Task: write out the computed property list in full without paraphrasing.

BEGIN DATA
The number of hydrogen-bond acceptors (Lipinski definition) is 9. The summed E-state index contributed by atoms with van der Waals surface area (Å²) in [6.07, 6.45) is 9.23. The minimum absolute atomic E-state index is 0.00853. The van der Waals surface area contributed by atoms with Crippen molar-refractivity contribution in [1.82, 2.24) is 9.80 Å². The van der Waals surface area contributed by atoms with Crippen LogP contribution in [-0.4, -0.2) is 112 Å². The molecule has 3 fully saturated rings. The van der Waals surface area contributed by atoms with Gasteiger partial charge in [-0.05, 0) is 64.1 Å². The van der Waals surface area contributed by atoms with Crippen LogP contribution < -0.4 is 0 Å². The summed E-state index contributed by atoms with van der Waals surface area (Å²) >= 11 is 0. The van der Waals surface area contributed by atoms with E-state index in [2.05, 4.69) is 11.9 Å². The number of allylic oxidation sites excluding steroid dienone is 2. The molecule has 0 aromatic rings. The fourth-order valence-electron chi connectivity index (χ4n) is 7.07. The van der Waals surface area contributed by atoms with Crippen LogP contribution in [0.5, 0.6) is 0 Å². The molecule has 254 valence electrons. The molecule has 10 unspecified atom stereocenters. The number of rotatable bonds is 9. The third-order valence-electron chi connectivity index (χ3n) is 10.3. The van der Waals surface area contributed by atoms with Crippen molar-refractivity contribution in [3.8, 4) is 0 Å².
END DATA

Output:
The number of hydrogen-bond acceptors (Lipinski definition) is 9. The summed E-state index contributed by atoms with van der Waals surface area (Å²) in [6.07, 6.45) is 9.23. The minimum absolute atomic E-state index is 0.00853. The van der Waals surface area contributed by atoms with Crippen molar-refractivity contribution in [1.82, 2.24) is 9.80 Å². The van der Waals surface area contributed by atoms with Crippen LogP contribution in [-0.4, -0.2) is 112 Å². The molecule has 3 fully saturated rings. The van der Waals surface area contributed by atoms with Gasteiger partial charge in [-0.05, 0) is 64.1 Å². The van der Waals surface area contributed by atoms with Crippen LogP contribution < -0.4 is 0 Å². The summed E-state index contributed by atoms with van der Waals surface area (Å²) >= 11 is 0. The van der Waals surface area contributed by atoms with E-state index in [2.05, 4.69) is 11.9 Å². The number of allylic oxidation sites excluding steroid dienone is 2. The molecule has 0 aromatic rings. The fourth-order valence-electron chi connectivity index (χ4n) is 7.07. The van der Waals surface area contributed by atoms with Crippen LogP contribution in [0.5, 0.6) is 0 Å². The molecule has 254 valence electrons. The molecule has 10 unspecified atom stereocenters. The number of rotatable bonds is 9. The third-order valence-electron chi connectivity index (χ3n) is 10.3. The van der Waals surface area contributed by atoms with Crippen molar-refractivity contribution in [3.8, 4) is 0 Å².